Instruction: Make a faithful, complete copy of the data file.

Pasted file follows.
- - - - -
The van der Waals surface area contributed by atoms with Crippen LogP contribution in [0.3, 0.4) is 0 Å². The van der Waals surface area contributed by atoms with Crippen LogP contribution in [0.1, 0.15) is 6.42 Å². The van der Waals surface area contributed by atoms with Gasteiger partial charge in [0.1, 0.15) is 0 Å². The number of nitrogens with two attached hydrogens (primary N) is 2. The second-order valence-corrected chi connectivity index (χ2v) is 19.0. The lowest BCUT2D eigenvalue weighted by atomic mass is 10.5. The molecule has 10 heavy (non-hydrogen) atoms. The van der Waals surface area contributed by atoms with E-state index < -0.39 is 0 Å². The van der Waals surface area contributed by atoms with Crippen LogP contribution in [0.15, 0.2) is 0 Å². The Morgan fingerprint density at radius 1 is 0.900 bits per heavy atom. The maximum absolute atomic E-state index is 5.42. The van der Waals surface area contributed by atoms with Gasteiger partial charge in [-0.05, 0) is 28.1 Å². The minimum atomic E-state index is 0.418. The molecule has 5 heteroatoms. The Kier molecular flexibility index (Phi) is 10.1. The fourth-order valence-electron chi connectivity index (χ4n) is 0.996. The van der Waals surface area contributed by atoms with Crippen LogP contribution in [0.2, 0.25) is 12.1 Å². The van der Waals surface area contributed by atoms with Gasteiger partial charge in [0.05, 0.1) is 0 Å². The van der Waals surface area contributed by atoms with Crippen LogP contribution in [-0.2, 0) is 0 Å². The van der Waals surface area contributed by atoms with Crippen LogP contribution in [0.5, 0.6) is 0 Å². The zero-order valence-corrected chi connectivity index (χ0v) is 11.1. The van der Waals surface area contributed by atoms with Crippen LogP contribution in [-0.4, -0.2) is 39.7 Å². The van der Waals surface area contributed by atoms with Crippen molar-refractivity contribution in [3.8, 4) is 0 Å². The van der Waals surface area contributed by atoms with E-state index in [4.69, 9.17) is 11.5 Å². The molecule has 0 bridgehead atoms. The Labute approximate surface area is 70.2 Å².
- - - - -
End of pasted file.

The van der Waals surface area contributed by atoms with Crippen LogP contribution in [0.3, 0.4) is 0 Å². The van der Waals surface area contributed by atoms with Crippen LogP contribution in [0.1, 0.15) is 6.42 Å². The van der Waals surface area contributed by atoms with Gasteiger partial charge in [0.1, 0.15) is 0 Å². The number of nitrogens with two attached hydrogens (primary N) is 2. The second-order valence-corrected chi connectivity index (χ2v) is 19.0. The lowest BCUT2D eigenvalue weighted by atomic mass is 10.5. The molecule has 10 heavy (non-hydrogen) atoms. The van der Waals surface area contributed by atoms with E-state index < -0.39 is 0 Å². The van der Waals surface area contributed by atoms with Crippen LogP contribution in [0.15, 0.2) is 0 Å². The Morgan fingerprint density at radius 1 is 0.900 bits per heavy atom. The maximum absolute atomic E-state index is 5.42. The van der Waals surface area contributed by atoms with Gasteiger partial charge in [-0.05, 0) is 28.1 Å². The minimum atomic E-state index is 0.418. The molecule has 5 heteroatoms. The Kier molecular flexibility index (Phi) is 10.1. The fourth-order valence-electron chi connectivity index (χ4n) is 0.996. The van der Waals surface area contributed by atoms with Crippen LogP contribution in [0.2, 0.25) is 12.1 Å². The van der Waals surface area contributed by atoms with Gasteiger partial charge in [0.05, 0.1) is 0 Å². The van der Waals surface area contributed by atoms with Crippen LogP contribution in [-0.2, 0) is 0 Å². The van der Waals surface area contributed by atoms with Crippen LogP contribution in [0.5, 0.6) is 0 Å². The zero-order valence-corrected chi connectivity index (χ0v) is 11.1. The van der Waals surface area contributed by atoms with Crippen LogP contribution in [-0.4, -0.2) is 39.7 Å². The van der Waals surface area contributed by atoms with Crippen molar-refractivity contribution in [3.8, 4) is 0 Å². The van der Waals surface area contributed by atoms with E-state index in [4.69, 9.17) is 11.5 Å². The molecule has 0 bridgehead atoms. The Labute approximate surface area is 70.2 Å².